I can see the light at the end of the tunnel. We just have to get through the next two days of crazy-busy at the day-job, and then I have a five day weekend. I’ve started working on my to-do list for the weekend already. At the moment, it’s just a couple of specifics and some vague, over-these-days-this-needs-to-happen. My plan is to get the specifics out of the way first, like the oil change on my car, dropping my ballot at the county elections office, a little more headstone cleaning at the cemetery where my grandparents are buried while the weather is nice enough, some garden clean-up at the boys’. That’s just the first day. Except for groceries, the rest of the list is all things to do here at home. That is my plan: get most of the errands out of the way the first day, then groceries on the usual Friday, and the rest can be divided among the rest of my four days. Stuff like the regular laundry and weekend cooking, working on some clear-out in my book room, and writing things.
I’m actually pretty pleased with my continuing accountability goals. The little group of us who kept going this month after the big group in September have been chatting regularly, and I have already finished my big goal for this month. Thinking about that, maybe I shouldn’t say my ‘big goal’. The secondary goal is not as hands-on time consuming, but probably just as much mental time, because it involves figuring out how I can make a part of last month’s story stronger, and once I have figured out the how, then I have to weave that through the rest of the story.
While I’m working on that (and dinner and the last load of this week’s laundry), I have a little story snippet from the third shifter story in the series I am working on.
Boris had Veda reschedule his last two meetings for the afternoon. He’d go pick up the kids at school and relax for a change. Assuming he remembered how to do that.
He could certainly give it his best shot.
Or at least try, since he suspected there would be a full house tonight. It was Friday, plus with Harley and Tessa back from Maryland, they’d spent a lot of time in the main house. And now India and Rory were there, too.
If everyone was home, that might not be as relaxing as he’d hoped, and it was going to be another month or two before the work was done at his house.
He sighed and headed for the elevator. It didn’t matter. He was leaving work early, dammit.
The drive from the office to Baron’s school took fifteen minutes on a good day, so on a busy Friday afternoon, it took twenty-seven. Not counting the three additional minutes it took to find a place to park.
He climbed out of the car and waited until a shiny mini-van sped by with no regard for the other parents and children in the parking lot before he crossed, weaving around parents leading their children out–parents who had taken into account the Friday traffic and arrived early. He checked in at the security gate, and then entered the school grounds. Pandemonium. Children running around, shouting, laughing, parents calling for their kids, teachers attempting to corral some rowdies.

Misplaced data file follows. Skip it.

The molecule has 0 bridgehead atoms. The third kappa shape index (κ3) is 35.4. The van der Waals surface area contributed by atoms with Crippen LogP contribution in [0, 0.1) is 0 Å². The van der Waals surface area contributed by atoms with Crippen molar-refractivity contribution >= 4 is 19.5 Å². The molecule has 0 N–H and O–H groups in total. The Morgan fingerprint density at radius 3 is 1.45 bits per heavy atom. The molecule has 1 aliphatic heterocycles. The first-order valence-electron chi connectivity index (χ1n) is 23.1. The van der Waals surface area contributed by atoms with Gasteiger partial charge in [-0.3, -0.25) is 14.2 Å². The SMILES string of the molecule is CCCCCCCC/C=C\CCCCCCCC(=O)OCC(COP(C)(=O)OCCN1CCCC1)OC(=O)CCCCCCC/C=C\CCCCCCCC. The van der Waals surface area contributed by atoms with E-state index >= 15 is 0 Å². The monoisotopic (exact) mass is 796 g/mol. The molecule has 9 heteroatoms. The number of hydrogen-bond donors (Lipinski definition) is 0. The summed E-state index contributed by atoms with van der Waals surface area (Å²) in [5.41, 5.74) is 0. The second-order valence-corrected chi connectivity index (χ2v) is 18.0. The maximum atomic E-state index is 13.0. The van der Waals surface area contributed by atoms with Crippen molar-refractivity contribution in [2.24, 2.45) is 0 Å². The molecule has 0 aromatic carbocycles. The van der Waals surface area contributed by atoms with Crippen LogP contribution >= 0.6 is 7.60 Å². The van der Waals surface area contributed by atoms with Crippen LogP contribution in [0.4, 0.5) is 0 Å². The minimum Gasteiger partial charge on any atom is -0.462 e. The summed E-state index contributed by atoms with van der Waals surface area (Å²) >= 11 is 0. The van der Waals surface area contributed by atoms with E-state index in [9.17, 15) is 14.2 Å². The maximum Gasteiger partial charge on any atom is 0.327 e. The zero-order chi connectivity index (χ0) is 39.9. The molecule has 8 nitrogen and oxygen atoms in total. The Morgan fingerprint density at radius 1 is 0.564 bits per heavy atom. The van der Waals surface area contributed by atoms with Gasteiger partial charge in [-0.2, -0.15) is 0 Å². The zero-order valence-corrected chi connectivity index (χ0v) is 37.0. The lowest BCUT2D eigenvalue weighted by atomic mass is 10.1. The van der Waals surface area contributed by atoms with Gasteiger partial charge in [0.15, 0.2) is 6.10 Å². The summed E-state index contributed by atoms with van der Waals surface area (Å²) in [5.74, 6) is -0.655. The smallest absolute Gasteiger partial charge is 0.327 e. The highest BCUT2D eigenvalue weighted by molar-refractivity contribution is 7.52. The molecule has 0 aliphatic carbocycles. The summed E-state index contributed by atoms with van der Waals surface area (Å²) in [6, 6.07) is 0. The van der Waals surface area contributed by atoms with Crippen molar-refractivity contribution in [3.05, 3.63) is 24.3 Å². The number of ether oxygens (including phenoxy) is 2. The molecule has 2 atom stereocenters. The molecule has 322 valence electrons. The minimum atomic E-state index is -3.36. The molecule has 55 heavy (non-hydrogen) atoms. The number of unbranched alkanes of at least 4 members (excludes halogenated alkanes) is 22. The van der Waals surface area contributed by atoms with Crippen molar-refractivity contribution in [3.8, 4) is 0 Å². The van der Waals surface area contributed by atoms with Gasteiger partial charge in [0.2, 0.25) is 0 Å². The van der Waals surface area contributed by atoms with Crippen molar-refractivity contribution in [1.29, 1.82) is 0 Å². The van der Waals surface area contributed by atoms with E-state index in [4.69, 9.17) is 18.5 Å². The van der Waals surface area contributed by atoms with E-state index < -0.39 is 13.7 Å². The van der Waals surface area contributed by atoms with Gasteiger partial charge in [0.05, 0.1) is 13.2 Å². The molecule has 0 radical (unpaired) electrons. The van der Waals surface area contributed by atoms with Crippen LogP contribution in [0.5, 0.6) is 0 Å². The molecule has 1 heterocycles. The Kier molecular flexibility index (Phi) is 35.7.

Knowing his son, he wouldn’t have hurried out in the first rush. Baron dawdled.
A screech to his left had him turning in time to see a little red-haired girl leap onto her father’s back.
Boris turned to search for Baron, and a flutter of green caught his eye–a loose blouse on a curvy brunette.
Then she pivoted, laughing at the small girl holding her hand, and Bori’s heartbeat quickened–Vivi.
The breeze caught a school identification tag hung around her neck and her blouse again, this time, pressing the garment tight to her, and revealing the unmistakable curve of her belly. Her pregnant belly. It was small, but he knew what that curve meant.
And it was just about the right size…
Vivi’s smile faded as her head came up, and she sniffed the air delicately. Her gaze swung over the crowd of children, and locked on his face. All of the color faded from her cheeks, and her eyes widened.
He watched the child beside her tug on her hand, and Vivi bent back to her for a second, then, reluctance lining her face, released the girl, who leaped into another woman’s arms. Vivi straightened slowly, and he strode through the throng of kids toward her.
Alarm darkened her eyes, and she glanced around, as if thinking of fleeing.
Not a chance.
Three more strides put him in front of her. Her shoulders set, and her wary gaze crawled up to his face.
“Vivi, how nice to see you,” he said softly. He leaned closer and sniffed–the same delicious, earthy scent he remembered, along with a fainter undertone of his own familiar scent. His baby.
I realized this morning that this time last year, one of my buddies and I were at the beach for our writing retreat this weekend. I’ll have to daydream about the beach for now. Or maybe come up with a beach story to give myself a mental fix. Hm, I do have a pretty book cover begging for a story. But in the meantime, maybe just one of my pics from last year’s retreat to hold me over. Maybe if you need a beach fix, too, this will help.
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